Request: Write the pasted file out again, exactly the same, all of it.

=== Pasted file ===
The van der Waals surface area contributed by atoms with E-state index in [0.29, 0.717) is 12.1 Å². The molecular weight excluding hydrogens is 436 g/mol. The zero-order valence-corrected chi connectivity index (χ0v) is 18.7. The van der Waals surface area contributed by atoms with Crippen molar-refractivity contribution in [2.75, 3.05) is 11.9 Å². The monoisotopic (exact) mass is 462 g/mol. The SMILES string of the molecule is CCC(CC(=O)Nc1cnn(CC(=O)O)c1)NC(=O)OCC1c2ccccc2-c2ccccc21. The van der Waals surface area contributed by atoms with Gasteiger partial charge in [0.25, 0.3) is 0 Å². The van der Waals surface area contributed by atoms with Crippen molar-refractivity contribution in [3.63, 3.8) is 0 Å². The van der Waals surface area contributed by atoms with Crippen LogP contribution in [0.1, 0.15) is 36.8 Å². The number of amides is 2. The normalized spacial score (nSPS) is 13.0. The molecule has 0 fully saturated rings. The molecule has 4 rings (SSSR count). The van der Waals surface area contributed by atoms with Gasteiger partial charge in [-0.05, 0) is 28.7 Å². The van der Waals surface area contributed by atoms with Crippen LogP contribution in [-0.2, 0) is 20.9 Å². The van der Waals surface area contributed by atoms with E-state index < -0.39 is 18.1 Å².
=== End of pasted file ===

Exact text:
The van der Waals surface area contributed by atoms with E-state index in [0.29, 0.717) is 12.1 Å². The molecular weight excluding hydrogens is 436 g/mol. The zero-order valence-corrected chi connectivity index (χ0v) is 18.7. The van der Waals surface area contributed by atoms with Crippen molar-refractivity contribution in [2.75, 3.05) is 11.9 Å². The monoisotopic (exact) mass is 462 g/mol. The SMILES string of the molecule is CCC(CC(=O)Nc1cnn(CC(=O)O)c1)NC(=O)OCC1c2ccccc2-c2ccccc21. The van der Waals surface area contributed by atoms with Gasteiger partial charge in [0.25, 0.3) is 0 Å². The van der Waals surface area contributed by atoms with Crippen molar-refractivity contribution in [3.63, 3.8) is 0 Å². The van der Waals surface area contributed by atoms with Crippen LogP contribution in [0.1, 0.15) is 36.8 Å². The number of amides is 2. The normalized spacial score (nSPS) is 13.0. The molecule has 0 fully saturated rings. The molecule has 4 rings (SSSR count). The van der Waals surface area contributed by atoms with Gasteiger partial charge in [-0.05, 0) is 28.7 Å². The van der Waals surface area contributed by atoms with Crippen LogP contribution in [-0.2, 0) is 20.9 Å². The van der Waals surface area contributed by atoms with E-state index < -0.39 is 18.1 Å².